The initial focus of the collaboration will be on CMOS and More-than-Moore processes and technologies for next-generation electronics components. The move demonstrates a coming together of France and Germany in the wake of increased global uncertainty after elections in the United States and the United Kingdom.
"Micro, nanoelectronics and smart systems are key enabling technologies for the economic success of Europe, especially in France and Germany. Thus, Europe can no longer afford to scatter its research competences," said Hubert Lakner, chairman of the microelectronics group of Fraunhofer. "The new cooperation agreement will be the starting point for a strategic research cooperation of the two countries in order to jointly support the upcoming EC initiative, Important Project of Common European Interest (IPCEI), on micro- and nanoelectronics."
The second phase of the collaboration may be expanded with additional academic partners and other countries, as needed, Leti and Fraunhofer said.
The Important Project of Common European Interest (IPCEI) is a European Union policy instrument that facilitates state support for manufacturing, without breaching European competition laws – and by extension, arguably, World Trade Organization rules.
Notably Belgium has not yet opted to join the IPCEI scheme on nano- and microelectronics and Belgian research institute IMEC has not joined in to formally align its research with Leti and Fraunhofer. Similarly, the Netherlands, home to NXP Semiconductor, is not thought to be in the scheme.
The agreement was signed today by Leti CEO Marie Semeria and Fraunhofer's Lakner during the Leti Innovation Days event that is marking Leti’s 50th anniversary. The two groups have pledged to align their roadmaps and maximize complementarity. The two executives are also set to attend a Franco-German governmental summit in two weeks time where the strategic nature of microelectronics will be raised, they said.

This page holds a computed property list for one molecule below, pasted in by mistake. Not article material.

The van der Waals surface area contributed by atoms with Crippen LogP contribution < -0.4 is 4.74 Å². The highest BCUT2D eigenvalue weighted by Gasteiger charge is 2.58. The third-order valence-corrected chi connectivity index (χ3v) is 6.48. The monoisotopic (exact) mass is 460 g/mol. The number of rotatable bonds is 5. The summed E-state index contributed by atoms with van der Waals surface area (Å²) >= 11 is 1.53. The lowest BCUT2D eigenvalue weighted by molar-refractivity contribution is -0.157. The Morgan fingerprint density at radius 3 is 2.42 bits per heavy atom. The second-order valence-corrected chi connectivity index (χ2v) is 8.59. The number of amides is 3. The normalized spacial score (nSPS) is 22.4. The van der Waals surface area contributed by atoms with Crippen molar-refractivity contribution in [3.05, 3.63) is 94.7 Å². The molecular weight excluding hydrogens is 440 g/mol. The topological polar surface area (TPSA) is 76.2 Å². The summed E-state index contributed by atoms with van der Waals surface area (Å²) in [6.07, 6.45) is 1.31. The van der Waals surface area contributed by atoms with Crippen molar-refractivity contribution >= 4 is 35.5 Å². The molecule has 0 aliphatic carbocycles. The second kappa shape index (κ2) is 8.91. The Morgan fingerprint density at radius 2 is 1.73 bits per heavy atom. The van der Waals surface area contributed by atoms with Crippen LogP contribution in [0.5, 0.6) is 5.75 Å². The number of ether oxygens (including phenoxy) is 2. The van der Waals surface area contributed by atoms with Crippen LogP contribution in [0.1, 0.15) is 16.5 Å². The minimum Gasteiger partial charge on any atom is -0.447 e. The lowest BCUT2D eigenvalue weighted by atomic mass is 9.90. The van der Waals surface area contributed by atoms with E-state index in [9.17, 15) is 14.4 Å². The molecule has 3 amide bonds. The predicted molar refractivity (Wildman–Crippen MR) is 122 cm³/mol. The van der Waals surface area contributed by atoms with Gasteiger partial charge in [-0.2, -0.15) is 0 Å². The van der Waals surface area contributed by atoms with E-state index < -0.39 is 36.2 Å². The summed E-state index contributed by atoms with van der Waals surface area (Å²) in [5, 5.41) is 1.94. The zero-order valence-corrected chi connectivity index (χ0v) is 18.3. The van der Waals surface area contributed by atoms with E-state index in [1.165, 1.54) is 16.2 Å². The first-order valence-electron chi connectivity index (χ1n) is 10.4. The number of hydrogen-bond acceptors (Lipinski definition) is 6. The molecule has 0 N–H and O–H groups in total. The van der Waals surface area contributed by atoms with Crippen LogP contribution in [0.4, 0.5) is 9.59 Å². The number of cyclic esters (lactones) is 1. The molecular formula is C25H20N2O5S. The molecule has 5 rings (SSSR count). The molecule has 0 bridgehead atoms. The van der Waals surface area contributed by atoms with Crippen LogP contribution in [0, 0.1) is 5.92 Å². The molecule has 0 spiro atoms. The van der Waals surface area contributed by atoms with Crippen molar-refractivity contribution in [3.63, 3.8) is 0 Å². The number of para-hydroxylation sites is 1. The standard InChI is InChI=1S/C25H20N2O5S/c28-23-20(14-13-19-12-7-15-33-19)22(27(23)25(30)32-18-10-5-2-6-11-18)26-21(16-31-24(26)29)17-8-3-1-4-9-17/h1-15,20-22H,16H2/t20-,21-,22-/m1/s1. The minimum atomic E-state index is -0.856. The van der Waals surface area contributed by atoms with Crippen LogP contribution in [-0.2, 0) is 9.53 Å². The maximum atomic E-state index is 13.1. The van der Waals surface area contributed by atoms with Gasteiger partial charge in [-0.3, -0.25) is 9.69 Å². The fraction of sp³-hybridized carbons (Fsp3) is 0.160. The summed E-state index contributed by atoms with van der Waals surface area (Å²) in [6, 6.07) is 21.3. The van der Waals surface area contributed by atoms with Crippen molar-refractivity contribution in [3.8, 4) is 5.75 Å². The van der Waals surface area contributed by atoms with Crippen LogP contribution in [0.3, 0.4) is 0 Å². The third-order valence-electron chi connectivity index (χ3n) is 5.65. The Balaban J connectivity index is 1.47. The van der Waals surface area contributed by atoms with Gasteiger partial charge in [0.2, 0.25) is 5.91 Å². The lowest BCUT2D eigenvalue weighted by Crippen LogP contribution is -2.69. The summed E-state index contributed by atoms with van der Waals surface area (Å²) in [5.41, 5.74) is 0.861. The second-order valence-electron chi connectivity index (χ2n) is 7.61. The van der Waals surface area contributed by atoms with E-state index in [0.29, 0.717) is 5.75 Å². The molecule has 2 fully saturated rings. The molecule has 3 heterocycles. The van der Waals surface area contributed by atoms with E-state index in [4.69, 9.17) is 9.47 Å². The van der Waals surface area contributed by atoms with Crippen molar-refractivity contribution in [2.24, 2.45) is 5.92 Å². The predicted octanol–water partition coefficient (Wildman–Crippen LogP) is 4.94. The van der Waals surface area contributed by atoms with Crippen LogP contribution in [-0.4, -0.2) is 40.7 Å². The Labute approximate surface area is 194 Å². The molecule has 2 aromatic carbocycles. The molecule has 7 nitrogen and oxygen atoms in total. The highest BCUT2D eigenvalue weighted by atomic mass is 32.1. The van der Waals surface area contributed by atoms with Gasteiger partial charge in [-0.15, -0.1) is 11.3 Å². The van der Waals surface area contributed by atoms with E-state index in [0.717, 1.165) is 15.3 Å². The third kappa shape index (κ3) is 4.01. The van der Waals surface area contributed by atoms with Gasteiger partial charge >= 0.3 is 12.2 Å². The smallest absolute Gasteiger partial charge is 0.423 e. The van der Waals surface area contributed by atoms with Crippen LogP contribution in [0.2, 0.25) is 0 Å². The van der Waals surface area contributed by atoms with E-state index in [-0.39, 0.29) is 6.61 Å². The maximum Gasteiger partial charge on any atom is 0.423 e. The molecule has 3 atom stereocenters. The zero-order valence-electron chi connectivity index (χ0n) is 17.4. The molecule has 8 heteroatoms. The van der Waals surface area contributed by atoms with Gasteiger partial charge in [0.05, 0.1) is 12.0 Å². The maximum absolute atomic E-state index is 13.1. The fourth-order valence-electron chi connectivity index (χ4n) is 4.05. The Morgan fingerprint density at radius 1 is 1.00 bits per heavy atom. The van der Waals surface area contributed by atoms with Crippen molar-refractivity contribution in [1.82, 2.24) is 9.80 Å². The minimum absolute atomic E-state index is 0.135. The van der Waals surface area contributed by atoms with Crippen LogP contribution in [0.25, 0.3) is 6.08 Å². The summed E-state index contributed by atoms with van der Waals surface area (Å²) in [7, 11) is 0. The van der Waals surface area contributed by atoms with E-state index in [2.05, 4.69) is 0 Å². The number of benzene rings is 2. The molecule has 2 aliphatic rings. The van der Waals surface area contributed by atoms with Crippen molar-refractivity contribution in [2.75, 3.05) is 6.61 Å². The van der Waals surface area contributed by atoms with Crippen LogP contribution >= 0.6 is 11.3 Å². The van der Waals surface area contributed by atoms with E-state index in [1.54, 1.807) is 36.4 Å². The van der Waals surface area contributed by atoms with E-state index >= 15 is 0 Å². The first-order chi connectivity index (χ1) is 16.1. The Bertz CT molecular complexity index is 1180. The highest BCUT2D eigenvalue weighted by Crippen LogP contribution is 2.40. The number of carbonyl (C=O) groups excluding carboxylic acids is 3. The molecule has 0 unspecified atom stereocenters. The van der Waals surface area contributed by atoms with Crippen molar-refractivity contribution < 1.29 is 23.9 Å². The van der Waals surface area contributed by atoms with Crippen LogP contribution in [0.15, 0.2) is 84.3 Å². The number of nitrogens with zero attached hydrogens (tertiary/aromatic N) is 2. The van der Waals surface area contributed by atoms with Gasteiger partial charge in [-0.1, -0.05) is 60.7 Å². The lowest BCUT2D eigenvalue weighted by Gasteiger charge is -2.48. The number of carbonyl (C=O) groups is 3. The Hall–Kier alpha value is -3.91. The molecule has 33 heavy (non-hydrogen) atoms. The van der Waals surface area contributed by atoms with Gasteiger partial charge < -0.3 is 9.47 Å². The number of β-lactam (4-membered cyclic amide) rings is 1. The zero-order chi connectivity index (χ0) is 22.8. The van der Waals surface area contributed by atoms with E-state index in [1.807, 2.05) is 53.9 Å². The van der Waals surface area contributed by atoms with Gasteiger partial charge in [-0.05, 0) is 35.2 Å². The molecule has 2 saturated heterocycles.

The two research institutes will initially focus on extending CMOS and More-than-Moore technologies to enable next-generation components. In particular it will focus on FDSOI, sensors and power electronics and compound semiconductors for applications in the Internet of Things, augmented reality, automotive, health, aeronautics and other sectors in support of French and German industries.
"Microelectronics in Europe and France is strategic," said Semeria. "We are facing the double challenge of sovereignty. We have to consider more and more our ability to keep the knowledge [developed here] and to understand components coming from outside." Semeria added: "In Europe we have to face two challenges: 1) maintaining manufacturing in Europe. Opportunities in IoT and microcontrollers are rocketing. Things are changing rapidly to allow the ramping up. 2) to articulate the global supply chain."
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